Senate Democrats go after tobacco tax loophole to increase revenue

“The current loopholes in the taxes on tobacco products encourage the use of products like pipe tobacco, smokeless tobacco, and 'nicotine candies' as a cheap source of tobacco, particularly among young people,” Durbin said Thursday. “This difference in tax rates doesn’t make sense, and we are already seeing tobacco manufacturers abusing them by changing the labels on their products to avoid paying the higher tax. This bill will stop tobacco manufacturers from gaming the system and protect more children and teens from this dangerous habit.”

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The senators said that closing loopholes in the tobacco tax code would generate roughly $3.6 billion over 10 years.

“These loopholes are another egregious example of tobacco companies putting the bottom dollar over public health the well being of our children,” Lautenberg said. “This legislation will stop big tobacco from exploiting loopholes that cheat the government out of tax dollars. If companies won’t do what is right, then we will by working to pass this bill and close the loopholes.”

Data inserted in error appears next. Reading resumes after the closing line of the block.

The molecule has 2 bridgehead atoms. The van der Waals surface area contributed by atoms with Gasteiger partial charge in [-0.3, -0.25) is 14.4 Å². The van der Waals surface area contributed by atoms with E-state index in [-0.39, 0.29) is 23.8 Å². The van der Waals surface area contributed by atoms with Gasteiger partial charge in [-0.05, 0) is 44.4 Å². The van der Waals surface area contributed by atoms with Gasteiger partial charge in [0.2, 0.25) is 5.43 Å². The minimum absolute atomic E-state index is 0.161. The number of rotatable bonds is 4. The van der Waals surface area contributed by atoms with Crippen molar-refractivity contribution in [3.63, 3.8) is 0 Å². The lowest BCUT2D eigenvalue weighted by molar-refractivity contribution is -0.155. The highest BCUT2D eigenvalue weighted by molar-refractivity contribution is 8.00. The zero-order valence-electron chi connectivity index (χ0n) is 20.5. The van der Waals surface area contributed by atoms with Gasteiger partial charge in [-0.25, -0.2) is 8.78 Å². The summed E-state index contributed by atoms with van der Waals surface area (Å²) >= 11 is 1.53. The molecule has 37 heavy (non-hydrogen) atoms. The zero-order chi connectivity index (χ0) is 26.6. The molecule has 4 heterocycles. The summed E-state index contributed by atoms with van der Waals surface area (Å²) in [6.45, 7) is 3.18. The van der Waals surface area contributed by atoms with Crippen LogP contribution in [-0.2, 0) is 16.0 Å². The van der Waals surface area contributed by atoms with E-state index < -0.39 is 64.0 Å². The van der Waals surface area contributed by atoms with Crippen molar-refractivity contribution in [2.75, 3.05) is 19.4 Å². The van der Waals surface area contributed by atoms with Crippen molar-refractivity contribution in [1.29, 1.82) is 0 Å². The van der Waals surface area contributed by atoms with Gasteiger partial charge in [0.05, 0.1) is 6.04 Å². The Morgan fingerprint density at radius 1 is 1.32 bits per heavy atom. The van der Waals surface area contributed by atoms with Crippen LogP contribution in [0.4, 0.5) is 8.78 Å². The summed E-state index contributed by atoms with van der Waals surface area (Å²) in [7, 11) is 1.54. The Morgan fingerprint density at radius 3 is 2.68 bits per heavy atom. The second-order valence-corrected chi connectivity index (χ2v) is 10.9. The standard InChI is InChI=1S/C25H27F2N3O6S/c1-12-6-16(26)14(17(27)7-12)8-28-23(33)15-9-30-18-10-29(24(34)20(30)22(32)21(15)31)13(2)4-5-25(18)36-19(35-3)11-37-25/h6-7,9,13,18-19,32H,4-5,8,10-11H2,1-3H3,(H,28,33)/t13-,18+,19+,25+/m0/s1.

Currently, small cigars and roll-your-own tobacco products are taxed at the same level as cigarettes but cigars, smokeless tobacco and pipe tobacco are taxed at a lower rate. S. 194 would make sure that all tobacco products are taxed the same as cigarettes, which have the highest tax level.

As lawmakers work to reduce the deficit, Democrats have called on closing tax loopholes as one way to raise revenue to lower the national debt, but Republicans have said the tax debate is over and now is the time to reduce spending in areas such as entitlement programs.

Durbin, Lautenberg and Blumenthal argued that their bill would also reduce federal spending on medical programs such as Medicare and Medicaid because higher prices on all tobacco products would dissuade people from smoking, thus lowering medical expenses from health problems related to tobacco use.

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